Last week I left you with this clue:
Patriotic song, Arne air Butlin’s broadcast (4,9)
and noted that the answer had a connection with the Last Night of the Proms which takes place at the Royal Albert Hall in London tomorrow evening.
The word ‘broadcast’ is a hint that an anagram is involved, since – as well as the more familiar meaning (transmission of a radio or TV programme) – the verb ‘to broadcast’ can mean to spread. One can broadcast seeds by throwing them (scattering them is a better word) on to the ground by hand. The full definition is here.
So, if the thirteen letters in ‘Arne air Butlin’ are scattered and put back in a different order one obtains the solution. (If you are wondering what happened to the ‘s in Butlin’s, it is short for ‘is’ so the whole expression ‘Arne air Butlin’ is broadcast.)
Did you get it? The answer is:
which is a famous British patriotic song. At the Last Night of the Proms the audience joins in the chorus. You can see a clip on You Tube here.
Rule, Britannia! was originally set to music by Thomas Arne in 1740 which makes the inclusion of the word ‘Arne’ in the anagram – and the word ‘air’ (meaning a piece of music) – particularly apt. The word Butlin is less so but not entirely meaningless. Butlin’s is a chain of holiday camps in the UK, well known for using a system of loudspeakers to broadcast music and messages to its residents.
Rule, Britannia! is not of course the British National Anthem. That is God Save the Queen (or King), which will also be featured at the Last Night of the Proms. It will no doubt be sung with particular feeling this year: Queen Elizabeth II became Britain’s longest reigning monarch on Wednesday this week, surpassing the 63 years and 7 months achieved by Queen Victoria (1837-1901), after whose husband the Royal Albert Hall is named.
Musical references appear quite frequently in cryptic crossword clues. Sometimes ‘quiet’ or ‘soft’ denotes the letter P (for piano) and ‘loud’ is an indicator for the letter F (forte). Often the word ‘note’ is used to suggest the inclusion in the answer of one of the letters A, B, C, D, E, F or G, or occasionally DO, RE, MI, FA, SO, LA, or TE.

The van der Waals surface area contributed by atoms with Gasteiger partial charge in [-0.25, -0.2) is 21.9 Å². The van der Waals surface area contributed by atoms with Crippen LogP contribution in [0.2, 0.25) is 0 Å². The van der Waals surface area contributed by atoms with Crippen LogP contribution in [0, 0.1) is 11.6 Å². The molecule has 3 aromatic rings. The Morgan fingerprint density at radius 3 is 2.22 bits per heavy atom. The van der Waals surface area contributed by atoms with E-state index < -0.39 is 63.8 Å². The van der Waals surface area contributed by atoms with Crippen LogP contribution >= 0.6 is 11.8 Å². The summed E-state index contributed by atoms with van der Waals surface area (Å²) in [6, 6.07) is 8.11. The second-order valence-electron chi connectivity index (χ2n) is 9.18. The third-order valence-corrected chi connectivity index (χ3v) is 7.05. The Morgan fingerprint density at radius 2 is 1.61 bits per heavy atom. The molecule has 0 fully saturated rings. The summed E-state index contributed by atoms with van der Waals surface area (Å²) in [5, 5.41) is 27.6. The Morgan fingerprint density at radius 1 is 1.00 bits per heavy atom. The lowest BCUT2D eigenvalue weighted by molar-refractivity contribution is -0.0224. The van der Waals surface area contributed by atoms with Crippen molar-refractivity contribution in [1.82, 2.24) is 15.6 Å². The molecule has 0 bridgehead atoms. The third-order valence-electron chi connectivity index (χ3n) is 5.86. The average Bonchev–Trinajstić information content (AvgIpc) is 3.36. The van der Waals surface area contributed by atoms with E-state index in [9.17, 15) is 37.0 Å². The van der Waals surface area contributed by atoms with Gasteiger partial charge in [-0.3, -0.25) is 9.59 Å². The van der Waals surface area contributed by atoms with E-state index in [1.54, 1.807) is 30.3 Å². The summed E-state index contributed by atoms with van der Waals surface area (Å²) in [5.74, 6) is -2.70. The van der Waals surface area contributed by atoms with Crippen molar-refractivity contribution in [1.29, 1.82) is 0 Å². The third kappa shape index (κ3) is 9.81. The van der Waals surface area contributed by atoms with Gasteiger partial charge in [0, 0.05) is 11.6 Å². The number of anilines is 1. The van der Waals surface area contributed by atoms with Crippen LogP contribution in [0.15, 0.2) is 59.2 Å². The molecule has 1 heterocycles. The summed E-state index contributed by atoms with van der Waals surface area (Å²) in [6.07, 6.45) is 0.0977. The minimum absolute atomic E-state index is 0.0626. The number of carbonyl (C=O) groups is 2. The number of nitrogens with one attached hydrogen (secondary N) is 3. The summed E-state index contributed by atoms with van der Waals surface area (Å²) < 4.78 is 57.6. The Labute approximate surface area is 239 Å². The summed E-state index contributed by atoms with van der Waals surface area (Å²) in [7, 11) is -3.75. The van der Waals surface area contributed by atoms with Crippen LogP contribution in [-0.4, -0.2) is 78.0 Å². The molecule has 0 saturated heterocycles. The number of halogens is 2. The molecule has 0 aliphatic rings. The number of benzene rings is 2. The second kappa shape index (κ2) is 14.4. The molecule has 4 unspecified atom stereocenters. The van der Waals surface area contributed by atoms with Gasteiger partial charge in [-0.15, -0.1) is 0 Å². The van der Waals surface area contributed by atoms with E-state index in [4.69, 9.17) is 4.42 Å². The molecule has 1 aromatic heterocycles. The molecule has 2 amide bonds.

But sometimes a little more musical knowledge is called for. Take this clue from Daily Telegraph Puzzle No. 27,898 dated 4th September 2015:
Groups coming together chat about Wagner’s work (10)
One of the musical works Wagner is most famous for is The Ring cycle, a complete performance of which (usually over 4 days) takes about 15 hours, see here.
To chat is to talk about nothing of much importance in a friendly and informal way, see here. Chatting with people is a pleasant way of spending the time but it can sometimes go on for a bit too long. In that case a slang expression ‘to gas‘ can be used – to talk excessively about trivial matters (see one of the many meanings of gas here).
If GAS (chat) is put ‘about’ THE RING (Wagner’s work) we obtain the solution:
which are groups of people coming together. You can talk about a family gathering, which is a meeting of members of the same family, often involving cousins or more remote relations who do not often see each other.
The names of composers appear not only in clues but sometimes in solutions. Here is an example adapted from Daily Telegraph Puzzle No. 27,901 dated 8th September 2015:
Time to go over French composer’s journeys (7)
(The original clue said ‘passages’ instead of ‘journeys’ but I have made it slightly easier.)
‘Time’ is frequently abbreviated to T so that part is trivial; the skill comes in naming a French composer. That, in this case, is Ravel (1875-1937) who famously composed Boléro. Ravel’s (ignoring the apostrophe as one is allowed to do in these clues) added to T gives the answer:
I will leave you with just one more clue which in one way or another features the world of music. This time it relates to an instrument. Try this from Daily Telegraph Puzzle No. 27,903 dated 10th September 2015:
Lines penned by leading business figure for musical instrument (5)
The answer will appear next week.